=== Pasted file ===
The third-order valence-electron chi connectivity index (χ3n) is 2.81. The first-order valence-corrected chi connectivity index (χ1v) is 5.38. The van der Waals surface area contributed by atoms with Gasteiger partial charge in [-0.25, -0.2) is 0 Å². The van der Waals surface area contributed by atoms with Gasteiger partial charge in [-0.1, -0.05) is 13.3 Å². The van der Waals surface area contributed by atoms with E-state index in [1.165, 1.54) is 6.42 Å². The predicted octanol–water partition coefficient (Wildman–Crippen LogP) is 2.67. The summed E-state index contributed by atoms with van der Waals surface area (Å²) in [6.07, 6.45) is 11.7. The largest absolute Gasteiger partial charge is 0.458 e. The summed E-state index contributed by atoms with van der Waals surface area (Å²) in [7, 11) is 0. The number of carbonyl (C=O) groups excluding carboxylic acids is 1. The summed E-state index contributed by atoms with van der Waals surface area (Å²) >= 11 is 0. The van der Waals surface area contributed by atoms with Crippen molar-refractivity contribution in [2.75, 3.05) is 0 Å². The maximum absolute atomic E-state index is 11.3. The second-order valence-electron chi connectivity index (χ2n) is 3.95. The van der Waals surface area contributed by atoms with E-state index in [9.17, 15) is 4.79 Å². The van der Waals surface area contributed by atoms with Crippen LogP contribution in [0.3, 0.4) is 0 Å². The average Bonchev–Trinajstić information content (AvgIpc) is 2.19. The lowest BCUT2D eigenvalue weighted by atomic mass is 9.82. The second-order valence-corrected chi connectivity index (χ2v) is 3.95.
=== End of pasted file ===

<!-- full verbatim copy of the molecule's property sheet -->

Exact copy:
The third-order valence-electron chi connectivity index (χ3n) is 2.81. The first-order valence-corrected chi connectivity index (χ1v) is 5.38. The van der Waals surface area contributed by atoms with Gasteiger partial charge in [-0.25, -0.2) is 0 Å². The van der Waals surface area contributed by atoms with Gasteiger partial charge in [-0.1, -0.05) is 13.3 Å². The van der Waals surface area contributed by atoms with E-state index in [1.165, 1.54) is 6.42 Å². The predicted octanol–water partition coefficient (Wildman–Crippen LogP) is 2.67. The summed E-state index contributed by atoms with van der Waals surface area (Å²) in [6.07, 6.45) is 11.7. The largest absolute Gasteiger partial charge is 0.458 e. The summed E-state index contributed by atoms with van der Waals surface area (Å²) in [7, 11) is 0. The number of carbonyl (C=O) groups excluding carboxylic acids is 1. The summed E-state index contributed by atoms with van der Waals surface area (Å²) >= 11 is 0. The van der Waals surface area contributed by atoms with Crippen molar-refractivity contribution in [2.75, 3.05) is 0 Å². The maximum absolute atomic E-state index is 11.3. The second-order valence-electron chi connectivity index (χ2n) is 3.95. The van der Waals surface area contributed by atoms with E-state index in [9.17, 15) is 4.79 Å². The van der Waals surface area contributed by atoms with Crippen LogP contribution in [0.3, 0.4) is 0 Å². The average Bonchev–Trinajstić information content (AvgIpc) is 2.19. The lowest BCUT2D eigenvalue weighted by atomic mass is 9.82. The second-order valence-corrected chi connectivity index (χ2v) is 3.95.